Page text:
When it came time for a pro coach again, the U.S. basketball team turned to the one considered the NBA's best.
Gregg Popovich, winner of five NBA championships, will have a chance to lead a team to Olympic gold.
The San Antonio coach was hired Friday to replace Mike Krzyzewski as the U.S. basketball coach following the 2016 Olympics, a job he never knew he would get despite his undeniable place in coaching history.
"I can't imagine having this opportunity," Popovich said at a news conference in San Antonio. "It's still sinking in … but I love it."
Popovich will take over starting with 2017 training camp and lead the Americans into the 2019 Basketball World Cup and 2020 Olympics if they qualify.
Krzyzewski has led the Americans since 2005. When USA Basketball chairman Jerry Colangelo decided to tab a pro coach, there was no question where to look.
"I had a short list," Colangelo said. "It started and ended with Pop."
LeBron James, who has played in three Olympics, called Popovich the best coach in the world.
"Team USA is in good hands with him," James said. "It was in good hands with Coach K. It's almost like 'The Godfather.' We hand it off to Michael Corleone now."
Krzyzewski has guided the Americans to consecutive Olympic gold medals, two world titles and a 75-1 record. The Duke coach will stay on as a special adviser to Colangelo.
Popovich was a U.S. assistant in the 2002 world championships and 2004 Olympics, the low point of U.S. basketball. Colangelo was hired to assemble the national team program following the bronze medal in Athens. He selected Krzyzewski as his coach after considering Popovich.
Popovich was angry then that Colangelo said he detected a lack of interest when he spoke to Popovich about the job. This time, Popovich not only made clear his interest but also that it was predicated on working with Colangelo.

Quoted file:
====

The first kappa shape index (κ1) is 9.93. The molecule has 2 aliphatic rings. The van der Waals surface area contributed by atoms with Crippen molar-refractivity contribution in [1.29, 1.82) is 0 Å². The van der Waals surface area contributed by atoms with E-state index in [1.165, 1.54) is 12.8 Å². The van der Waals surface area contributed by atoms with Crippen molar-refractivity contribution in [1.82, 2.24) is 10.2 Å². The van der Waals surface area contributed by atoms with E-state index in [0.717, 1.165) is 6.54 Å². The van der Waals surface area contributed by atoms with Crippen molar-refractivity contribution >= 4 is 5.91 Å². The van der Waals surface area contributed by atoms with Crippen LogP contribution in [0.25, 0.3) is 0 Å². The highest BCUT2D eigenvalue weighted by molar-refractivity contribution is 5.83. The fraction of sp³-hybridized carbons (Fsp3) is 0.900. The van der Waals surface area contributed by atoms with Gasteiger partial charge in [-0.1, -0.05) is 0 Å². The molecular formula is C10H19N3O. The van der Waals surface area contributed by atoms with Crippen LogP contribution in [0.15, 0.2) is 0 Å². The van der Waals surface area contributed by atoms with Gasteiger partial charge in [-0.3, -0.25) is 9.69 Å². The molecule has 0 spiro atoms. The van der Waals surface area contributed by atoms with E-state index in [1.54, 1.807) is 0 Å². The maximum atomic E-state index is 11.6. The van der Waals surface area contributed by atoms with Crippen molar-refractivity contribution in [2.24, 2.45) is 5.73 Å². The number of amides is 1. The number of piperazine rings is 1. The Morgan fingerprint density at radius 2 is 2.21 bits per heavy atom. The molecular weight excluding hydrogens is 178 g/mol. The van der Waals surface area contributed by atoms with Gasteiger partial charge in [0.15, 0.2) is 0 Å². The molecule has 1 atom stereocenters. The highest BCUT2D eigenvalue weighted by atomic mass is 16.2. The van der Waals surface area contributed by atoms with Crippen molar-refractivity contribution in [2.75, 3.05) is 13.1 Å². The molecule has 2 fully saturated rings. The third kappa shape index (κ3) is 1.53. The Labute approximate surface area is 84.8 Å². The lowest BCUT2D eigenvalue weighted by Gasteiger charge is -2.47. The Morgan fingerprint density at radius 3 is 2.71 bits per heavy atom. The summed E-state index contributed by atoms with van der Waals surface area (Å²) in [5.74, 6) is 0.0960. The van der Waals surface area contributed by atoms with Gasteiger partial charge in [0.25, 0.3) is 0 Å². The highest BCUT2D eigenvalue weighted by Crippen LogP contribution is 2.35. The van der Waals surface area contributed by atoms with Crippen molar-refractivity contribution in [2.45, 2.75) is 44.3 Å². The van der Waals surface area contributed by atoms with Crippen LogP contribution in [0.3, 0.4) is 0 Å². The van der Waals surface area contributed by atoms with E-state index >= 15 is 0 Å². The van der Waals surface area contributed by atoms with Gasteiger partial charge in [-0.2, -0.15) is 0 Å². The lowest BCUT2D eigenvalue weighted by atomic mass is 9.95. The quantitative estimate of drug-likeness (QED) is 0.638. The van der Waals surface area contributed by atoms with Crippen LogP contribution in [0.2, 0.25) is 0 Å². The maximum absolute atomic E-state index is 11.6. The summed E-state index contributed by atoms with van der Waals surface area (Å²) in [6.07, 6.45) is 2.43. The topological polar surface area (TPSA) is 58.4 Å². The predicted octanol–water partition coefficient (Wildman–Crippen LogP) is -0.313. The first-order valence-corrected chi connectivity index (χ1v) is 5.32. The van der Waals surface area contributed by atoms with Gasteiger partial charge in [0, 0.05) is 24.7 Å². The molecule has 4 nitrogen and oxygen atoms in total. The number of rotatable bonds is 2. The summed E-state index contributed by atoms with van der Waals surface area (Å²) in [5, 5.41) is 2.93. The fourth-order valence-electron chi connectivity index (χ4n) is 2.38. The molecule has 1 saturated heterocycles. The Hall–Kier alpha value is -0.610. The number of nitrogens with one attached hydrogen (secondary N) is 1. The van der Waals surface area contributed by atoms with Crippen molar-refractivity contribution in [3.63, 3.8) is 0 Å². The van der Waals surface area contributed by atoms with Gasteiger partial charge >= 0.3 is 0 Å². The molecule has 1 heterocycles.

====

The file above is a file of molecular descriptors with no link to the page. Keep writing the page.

"We talked about a lot of things. The past. The future," Colangelo said. "He asked me a question: 'Are you going to stay on? Are you going to continue? Because if you're not, then I don't have interest.' Which I thought was pretty interesting, coming from him that quickly.''
Commissioner Adam Silver is optimistic about the NBA's health and relationship with its players, offering hope that the league can avoid another lockout in 2017.
Silver also said he expects the league will reduce the number of preseason games, though doesn't know how many would be played. The schedule currently allows for a maximum of eight per team.
Owners wrapped up two days of their annual preseason meetings before Silver held a news conference Friday. They are expecting an enormous influx of revenue next year with the beginning of the new national TV deals, valued at about $2.6 billion.
Either side could opt out of the collective bargaining agreement in 2017, six years after it was approved following a work stoppage.
The 82-game schedule was reduced to 66 games during that 2011-12 season, but the league and players association are trying to avoid another interruption so soon.
"I remain optimistic in a general way just because I think things are going so well for the teams and the players," Silver said.
James may miss opener
LeBron James has not been medically cleared to practice because of his back and says it's not certain he will play in the season opener.
James has not practiced since receiving an anti-inflammatory injection Oct. 13. He has been limited to shooting and individual drills. The Cavs open Tuesday night in Chicago, and James says he'll play if "everything goes right."
The four-time MVP said Friday he will listen to the team's medical staff and "not be hardheaded." James received a similar anti-inflammatory shot early last season.